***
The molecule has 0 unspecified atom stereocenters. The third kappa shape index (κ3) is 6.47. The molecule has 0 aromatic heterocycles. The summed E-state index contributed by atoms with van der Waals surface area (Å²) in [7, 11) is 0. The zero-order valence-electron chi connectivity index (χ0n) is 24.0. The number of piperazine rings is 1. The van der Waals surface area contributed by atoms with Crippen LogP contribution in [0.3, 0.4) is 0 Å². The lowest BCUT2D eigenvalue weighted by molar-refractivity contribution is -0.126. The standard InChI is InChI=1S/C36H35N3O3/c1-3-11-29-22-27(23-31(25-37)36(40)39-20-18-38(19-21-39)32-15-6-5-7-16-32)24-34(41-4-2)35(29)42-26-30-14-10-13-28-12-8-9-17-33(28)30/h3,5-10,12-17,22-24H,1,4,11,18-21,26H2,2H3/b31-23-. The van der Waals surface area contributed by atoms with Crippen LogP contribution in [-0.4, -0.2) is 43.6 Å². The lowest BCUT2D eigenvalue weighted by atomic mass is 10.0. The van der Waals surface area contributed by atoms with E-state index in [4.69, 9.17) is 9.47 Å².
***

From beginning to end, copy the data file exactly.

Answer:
The molecule has 0 unspecified atom stereocenters. The third kappa shape index (κ3) is 6.47. The molecule has 0 aromatic heterocycles. The summed E-state index contributed by atoms with van der Waals surface area (Å²) in [7, 11) is 0. The zero-order valence-electron chi connectivity index (χ0n) is 24.0. The number of piperazine rings is 1. The van der Waals surface area contributed by atoms with Crippen LogP contribution in [0.3, 0.4) is 0 Å². The lowest BCUT2D eigenvalue weighted by molar-refractivity contribution is -0.126. The standard InChI is InChI=1S/C36H35N3O3/c1-3-11-29-22-27(23-31(25-37)36(40)39-20-18-38(19-21-39)32-15-6-5-7-16-32)24-34(41-4-2)35(29)42-26-30-14-10-13-28-12-8-9-17-33(28)30/h3,5-10,12-17,22-24H,1,4,11,18-21,26H2,2H3/b31-23-. The van der Waals surface area contributed by atoms with Crippen LogP contribution in [-0.4, -0.2) is 43.6 Å². The lowest BCUT2D eigenvalue weighted by atomic mass is 10.0. The van der Waals surface area contributed by atoms with E-state index in [4.69, 9.17) is 9.47 Å².